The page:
Lead Author Affiliation

Dental Hygiene

Lead Author Program & Year

Dental Hygiene

Presentation Category

Research

Introduction/Context/Diagnosis

Periodontitis, the disease of the gums surrounding the teeth in the oral cavity, may lead to serious consequences if not treated appropriately. It has also been linked to a variety of systemic diseases as well, including Type II diabetes, osteoporosis, obesity, and many other conditions (Amar, 2006). The American Academy of Periodontology classifies the severity of periodontitis through a variety of factors, one of which is clinical attachment loss (CAL). Maintaining CAL may reduce the risk of gum and bone recession, which are both possible indicators of periodontitis. When a patient has multiple gum defects or severe gum recession, one of the options for treatment is gum surgery. Some of the possible indications for gum surgery include dentinal hypersensitivity, esthetics, and preventing the progression of further recession. The risk of developing root caries also increases with root exposure. One common surgery is the gum graft in which tissue is taken from a different source and grafted onto the area of recession. The current gold standard for gum surgery is connective tissue graft (CTG) surgery and the donor site is usually the hard palate. The difference between CTG compared to other types of tissue graft is that CTG takes specifically subepithelial tissue and leaves the epithelial tissue intact at the donor site (Chambrone, 2008). This accelerates the healing process due to leaving behind intact epithelium. CTG surgery is often used in conjunction with a coronally advanced flap (CAF), in which a pedicle flap is formed at the site of the recession and the connective tissue is placed between the periosteum and the overlying pedicle flap. This provides continued blood supply to the area. One of the relatively newer innovations in gum surgeries is the use of platelet-rich fibrin (PRF) therapy in conjunction with pedicle flap surgery. This method has been shown to contain various growth factors, which help promote cell proliferation and tissue regeneration. It is meant to be replacing the connective tissue used in CTG in adjunct with CAF and does not replace the need for a surgical flap. One of the reasons for using PRF instead of CTG is the lack of a second donor site for tissue, which could potentially cause less discomfort for the patient. Both procedures are very similar, since both often require the need for a surgical flap, and the major difference is the chosen material underlying the tissue flap. PRF is becoming more widespread due to its promotion of accelerated healing. The current generation of PRF involves extracting blood from the patient’s own body and collected in tubes without anticoagulants. The blood is centrifuged immediately after collection. A fibrin clot forms in the tube between the layer of red blood cells and plasma, and this yellow clot is separated from the clotted blood cells. The clot is compressed into a thin membrane that is a uniform thickness. The membrane is placed in the area of the mucogingival defect and a pedicle flap is used to hold the membrane in position to allow for maximum integration with the surrounding tissue.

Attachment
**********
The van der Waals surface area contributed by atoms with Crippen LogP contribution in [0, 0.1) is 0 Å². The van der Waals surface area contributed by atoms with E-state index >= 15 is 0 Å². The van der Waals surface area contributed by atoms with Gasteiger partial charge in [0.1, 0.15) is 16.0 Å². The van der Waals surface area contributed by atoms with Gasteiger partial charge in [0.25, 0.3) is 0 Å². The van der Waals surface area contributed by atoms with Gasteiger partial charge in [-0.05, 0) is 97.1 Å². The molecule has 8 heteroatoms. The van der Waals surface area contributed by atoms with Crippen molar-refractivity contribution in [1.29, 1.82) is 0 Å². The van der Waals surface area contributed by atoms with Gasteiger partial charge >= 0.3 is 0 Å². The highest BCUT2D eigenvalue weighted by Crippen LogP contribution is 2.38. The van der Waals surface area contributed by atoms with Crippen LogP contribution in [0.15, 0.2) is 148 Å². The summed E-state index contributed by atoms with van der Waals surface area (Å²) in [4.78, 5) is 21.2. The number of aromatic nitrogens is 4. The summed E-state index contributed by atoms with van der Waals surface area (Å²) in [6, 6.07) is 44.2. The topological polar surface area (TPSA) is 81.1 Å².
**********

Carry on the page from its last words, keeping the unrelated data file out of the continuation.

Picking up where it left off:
Methods/Treatment Plan

The study of the use of platelet-rich fibrin (PRF) therapy compared to connective tissue graft (CTG) surgery in terms of clinical attachment level after 6 months was done through a review of the literature.

Results/Outcome